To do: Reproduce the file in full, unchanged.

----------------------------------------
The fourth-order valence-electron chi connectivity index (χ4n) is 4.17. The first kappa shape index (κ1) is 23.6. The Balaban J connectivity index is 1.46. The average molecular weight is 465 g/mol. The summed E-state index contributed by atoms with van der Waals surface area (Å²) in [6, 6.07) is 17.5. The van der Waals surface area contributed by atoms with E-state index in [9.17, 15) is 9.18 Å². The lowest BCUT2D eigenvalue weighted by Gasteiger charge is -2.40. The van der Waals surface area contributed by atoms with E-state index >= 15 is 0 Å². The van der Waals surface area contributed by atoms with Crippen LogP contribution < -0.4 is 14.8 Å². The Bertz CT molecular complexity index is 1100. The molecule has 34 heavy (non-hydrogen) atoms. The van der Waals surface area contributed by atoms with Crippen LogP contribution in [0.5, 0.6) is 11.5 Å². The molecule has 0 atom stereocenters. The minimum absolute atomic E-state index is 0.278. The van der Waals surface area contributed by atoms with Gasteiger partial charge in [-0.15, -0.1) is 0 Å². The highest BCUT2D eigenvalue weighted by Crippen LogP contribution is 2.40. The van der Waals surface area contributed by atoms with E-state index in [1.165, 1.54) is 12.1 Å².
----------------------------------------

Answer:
The fourth-order valence-electron chi connectivity index (χ4n) is 4.17. The first kappa shape index (κ1) is 23.6. The Balaban J connectivity index is 1.46. The average molecular weight is 465 g/mol. The summed E-state index contributed by atoms with van der Waals surface area (Å²) in [6, 6.07) is 17.5. The van der Waals surface area contributed by atoms with E-state index in [9.17, 15) is 9.18 Å². The lowest BCUT2D eigenvalue weighted by Gasteiger charge is -2.40. The van der Waals surface area contributed by atoms with E-state index >= 15 is 0 Å². The van der Waals surface area contributed by atoms with Crippen LogP contribution < -0.4 is 14.8 Å². The Bertz CT molecular complexity index is 1100. The molecule has 34 heavy (non-hydrogen) atoms. The van der Waals surface area contributed by atoms with Crippen LogP contribution in [0.5, 0.6) is 11.5 Å². The molecule has 0 atom stereocenters. The minimum absolute atomic E-state index is 0.278. The van der Waals surface area contributed by atoms with Gasteiger partial charge in [-0.15, -0.1) is 0 Å². The highest BCUT2D eigenvalue weighted by Crippen LogP contribution is 2.40. The van der Waals surface area contributed by atoms with E-state index in [1.165, 1.54) is 12.1 Å².